In 2040, President (Chelsea) Clinton may welcome Colin Kaepernick to the White House. While the San Francisco 49ers’ mixed-race quarterbacks’s gesture — last Aug. 26 he refused to stand for the U.S. national anthem before an NFL pre-season game — hasn’t stopped making waves in America, on Sept. 30, Barack Obama received Tommie Smith and John Carlos, as well as Jessie Owens’ descendants, at the White House. In one poignant moment, the long history of politics and the much shorter timeline of competitive sports came crashing into each other.
Owens, who brought back four gold medals from under the nose and the mustache of Adolf Hitler at the Berlin Olympic games, was never honored by the White House. Tommie Smith and John Carlos would live as pariahs, excluded from the U.S. Olympic team after having brandished black-gloved fists on the podium at the Mexico games in 1968 after the 200 meter running event.
Kaepernick Intensely Criticized
In 2016, the year of Mohammed Ali’s death — Ali, stripped of his world title in 1967 because he refused to serve in Vietnam, and in the year that marks the 70th anniversary of Jack Johnson’s passing, Johnson being the first black heavy-weight boxing champion — Tommie Smith and John Carlos are “legendary” and “conscientious” athletes who “cleared the way” and “created opportunities,” according to Obama.*
But Kaepernick, who “refused to show his pride for the flag of a country that oppresses blacks and people of color,” is an “ISIS sympathizer,” according to Republican Rep. Steve King, a renegade who “should find a country that works better for him,” according to Donald Trump.
An Action That Has Evolved
Kaepernick may not have to wait as long as Jesse Owens to become another example, in part because by modifying his protest gesture — first seated during the national anthem, then, on the advice of a teammate and ex-Green Beret, with one knee on the ground — he went from a provocative position to one that rattles the U.S. harder than the Trump-Clinton debate. Knee planted on the ground, he’s not declaring war; he’s calling for a truce. An awakening. Here’s an update: His lead was quickly followed by a number of other American athletes.
First came some of his 49er teammates. Then Denver Broncos linebacker Brandon Marshall. And four Miami Dolphins players — one on Sept. 11! Jeremy Lane, Seattle Seahawks player, stayed seated. Kansas City Chiefs cornerback Marcus Peters preferred to raise his fist, a gesture also taken up by three Los Angeles Rams players and by two of the New England Patriots players, and which, of course, is a reference to what occurred on the 1968 Mexico podium.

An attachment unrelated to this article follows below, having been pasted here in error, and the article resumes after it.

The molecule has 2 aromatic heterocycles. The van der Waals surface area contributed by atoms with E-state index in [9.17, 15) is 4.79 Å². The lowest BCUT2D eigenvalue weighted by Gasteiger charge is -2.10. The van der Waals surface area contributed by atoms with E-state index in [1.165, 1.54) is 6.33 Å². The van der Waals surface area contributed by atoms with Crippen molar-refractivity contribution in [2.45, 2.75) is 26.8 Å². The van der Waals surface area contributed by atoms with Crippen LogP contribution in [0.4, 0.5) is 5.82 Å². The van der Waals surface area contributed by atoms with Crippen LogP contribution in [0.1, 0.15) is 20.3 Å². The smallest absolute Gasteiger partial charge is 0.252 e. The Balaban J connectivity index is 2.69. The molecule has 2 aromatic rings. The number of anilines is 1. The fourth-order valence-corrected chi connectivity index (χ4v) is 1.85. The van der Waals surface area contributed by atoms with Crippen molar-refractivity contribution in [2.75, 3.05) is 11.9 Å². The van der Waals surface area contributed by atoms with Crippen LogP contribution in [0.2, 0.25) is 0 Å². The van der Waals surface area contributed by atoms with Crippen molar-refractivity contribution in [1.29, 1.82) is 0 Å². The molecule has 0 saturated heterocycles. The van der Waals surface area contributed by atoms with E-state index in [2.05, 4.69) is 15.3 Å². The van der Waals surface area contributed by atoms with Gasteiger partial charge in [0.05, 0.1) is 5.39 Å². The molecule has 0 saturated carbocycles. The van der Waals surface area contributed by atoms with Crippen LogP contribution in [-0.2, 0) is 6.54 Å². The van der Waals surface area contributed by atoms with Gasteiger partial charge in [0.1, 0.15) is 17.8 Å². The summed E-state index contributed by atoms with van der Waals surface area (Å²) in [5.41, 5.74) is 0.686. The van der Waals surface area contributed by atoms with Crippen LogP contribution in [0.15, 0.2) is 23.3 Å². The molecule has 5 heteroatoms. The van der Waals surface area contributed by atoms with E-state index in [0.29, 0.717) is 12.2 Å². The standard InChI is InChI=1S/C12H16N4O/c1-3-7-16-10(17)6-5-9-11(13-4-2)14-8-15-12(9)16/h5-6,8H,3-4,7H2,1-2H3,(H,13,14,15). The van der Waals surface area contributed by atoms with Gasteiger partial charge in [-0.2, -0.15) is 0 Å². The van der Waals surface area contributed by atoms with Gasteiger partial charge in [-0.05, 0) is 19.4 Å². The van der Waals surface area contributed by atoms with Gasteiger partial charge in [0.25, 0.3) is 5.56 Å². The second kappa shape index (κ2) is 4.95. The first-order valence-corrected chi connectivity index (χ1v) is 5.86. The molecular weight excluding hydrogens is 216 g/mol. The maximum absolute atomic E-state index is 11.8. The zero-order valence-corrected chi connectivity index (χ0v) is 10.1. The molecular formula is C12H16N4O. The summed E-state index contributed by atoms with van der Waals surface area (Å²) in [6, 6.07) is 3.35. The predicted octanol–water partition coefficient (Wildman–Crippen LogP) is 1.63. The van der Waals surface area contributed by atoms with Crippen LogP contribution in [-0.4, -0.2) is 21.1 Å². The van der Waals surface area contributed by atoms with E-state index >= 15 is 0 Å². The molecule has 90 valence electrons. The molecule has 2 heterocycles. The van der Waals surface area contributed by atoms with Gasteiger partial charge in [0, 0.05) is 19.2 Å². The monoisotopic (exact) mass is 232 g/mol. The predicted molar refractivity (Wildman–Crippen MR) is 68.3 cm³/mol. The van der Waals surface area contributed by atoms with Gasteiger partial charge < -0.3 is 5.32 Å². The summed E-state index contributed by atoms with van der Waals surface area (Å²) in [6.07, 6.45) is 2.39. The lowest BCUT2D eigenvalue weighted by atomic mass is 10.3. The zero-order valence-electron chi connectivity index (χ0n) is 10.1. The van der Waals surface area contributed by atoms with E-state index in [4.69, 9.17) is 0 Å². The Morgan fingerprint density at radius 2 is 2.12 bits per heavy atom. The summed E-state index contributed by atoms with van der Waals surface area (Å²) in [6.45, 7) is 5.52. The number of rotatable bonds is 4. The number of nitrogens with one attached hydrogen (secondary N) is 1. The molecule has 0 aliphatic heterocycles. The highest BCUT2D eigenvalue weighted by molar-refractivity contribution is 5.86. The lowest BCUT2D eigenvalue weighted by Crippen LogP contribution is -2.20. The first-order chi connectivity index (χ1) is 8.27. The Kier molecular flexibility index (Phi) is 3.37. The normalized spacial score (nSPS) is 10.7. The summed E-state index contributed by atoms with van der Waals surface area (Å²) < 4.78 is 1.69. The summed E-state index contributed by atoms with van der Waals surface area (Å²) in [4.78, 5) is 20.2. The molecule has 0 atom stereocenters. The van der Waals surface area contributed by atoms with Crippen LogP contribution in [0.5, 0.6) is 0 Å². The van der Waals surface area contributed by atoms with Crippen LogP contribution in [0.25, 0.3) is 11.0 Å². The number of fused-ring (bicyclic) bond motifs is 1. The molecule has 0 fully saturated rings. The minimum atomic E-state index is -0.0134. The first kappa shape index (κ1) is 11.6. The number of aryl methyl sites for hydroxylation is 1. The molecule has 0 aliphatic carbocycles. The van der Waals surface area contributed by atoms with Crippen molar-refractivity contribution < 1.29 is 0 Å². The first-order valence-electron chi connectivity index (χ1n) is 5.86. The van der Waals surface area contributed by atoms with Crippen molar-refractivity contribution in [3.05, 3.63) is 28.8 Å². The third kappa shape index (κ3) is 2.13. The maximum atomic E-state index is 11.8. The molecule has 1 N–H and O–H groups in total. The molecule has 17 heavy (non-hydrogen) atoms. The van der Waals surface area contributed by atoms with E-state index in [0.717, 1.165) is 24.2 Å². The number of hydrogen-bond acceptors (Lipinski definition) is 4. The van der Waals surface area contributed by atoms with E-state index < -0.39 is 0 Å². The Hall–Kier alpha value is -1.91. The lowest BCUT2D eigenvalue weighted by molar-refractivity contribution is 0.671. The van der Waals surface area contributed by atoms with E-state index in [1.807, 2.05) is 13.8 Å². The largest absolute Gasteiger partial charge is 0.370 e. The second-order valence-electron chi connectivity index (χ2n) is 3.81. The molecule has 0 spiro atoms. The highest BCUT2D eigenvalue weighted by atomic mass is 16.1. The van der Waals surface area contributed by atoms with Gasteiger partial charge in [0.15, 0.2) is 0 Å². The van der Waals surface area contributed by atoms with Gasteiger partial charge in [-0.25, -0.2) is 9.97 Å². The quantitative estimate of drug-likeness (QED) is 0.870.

A Movement that Transcends Disciplines
Since the White House, Tommie Smith and John Carlos have given their support to Kaepernick. “There’s no better platform than sport to stand up for something, even if it brings criticism,” John Carlos stressed.
The movement is also being propagated in youth sports where many high school teams have adopted Kaepernick’s bent knee position. It has moved to other sports as well, like soccer — the white player Megan Rapinoe before an international game against Thailand — and tennis.
Serena Williams, who refused to participate in the Indian Wells tournament for 14 years because she felt that she had been a victim of racism there, contributed to the conversation by citing Martin Luther King: “There comes a time when silence is betrayal.” The San Francisco Chronicle refers to “a renaissance of athletic militarism.”*
A Disapproving Public
Even if the San Francisco player’s number 7 jersey has since become one of the highest selling in the league, the vast majority of the public disapproves of his initiative. For the average fan, patriotism and sports are two sacrosanct ideals. Historically, baseball or football championships have always symbolized a return to normalcy after great turmoil. To enjoy the sport is to enjoy the passing time, an ideal little compatible with political statements. Under pressure to issue sanctions, the NFL limited itself to reminding us that “standing during the national anthem was encouraged but not required.”
These Athletes Have Become Aware of Their Power
Twenty years ago, taking a stand bore heavy consequences. In 1996, Denver Nuggets basketball player Mahmoud Abdul Rauf refused to sing the national anthem for religious reasons. He was only suspended one game but was transferred to Turkey two years later. Today, Joakim Noah, a foreigner to be sure, who refuses to attend a dinner at the U.S. Military Academy at West Point with his team, the New York Knicks, only runs the risk of a few jeers.
In football and basketball, the gap is always bigger between white spectators and visible minority athletes. Although African-Americans make up only 13 to 15 percent of the population living in the U.S., they make up 68 percent of the NFL players and 74 percent of NBA players. Over the years, these athletes have become aware of their economic weight and therefore their power. Last year, basketball players got Los Angeles Clippers owner Donald Sterling to resign, forcing him to sell his franchise after racist remarks.
Calls to Athletes of Color
Before Kaepernick, basketball players Dwyane Wade, LeBron James and Carmelo Anthony took advantage of an award ceremony aired on ESPN last July to urge athletes of color to make their voices heard. They were heard by Michael Jordan, the ultimate sports star but a champion criticized for his silence, who, for the first time, made a stand and gave $2 million to two associations.
NBA basketball players planned on taking concerted action on Oct. 25 at the season debut. In solidarity, or aware of the danger, the NBA initiated consultations with the players “to come together and take meaningful action,” according the letter addressed to players by NBA Commissioner Adam Silver.
*Editor’s Note: This quote, while accurately translated from the source material, is paraphrased from the original speaker.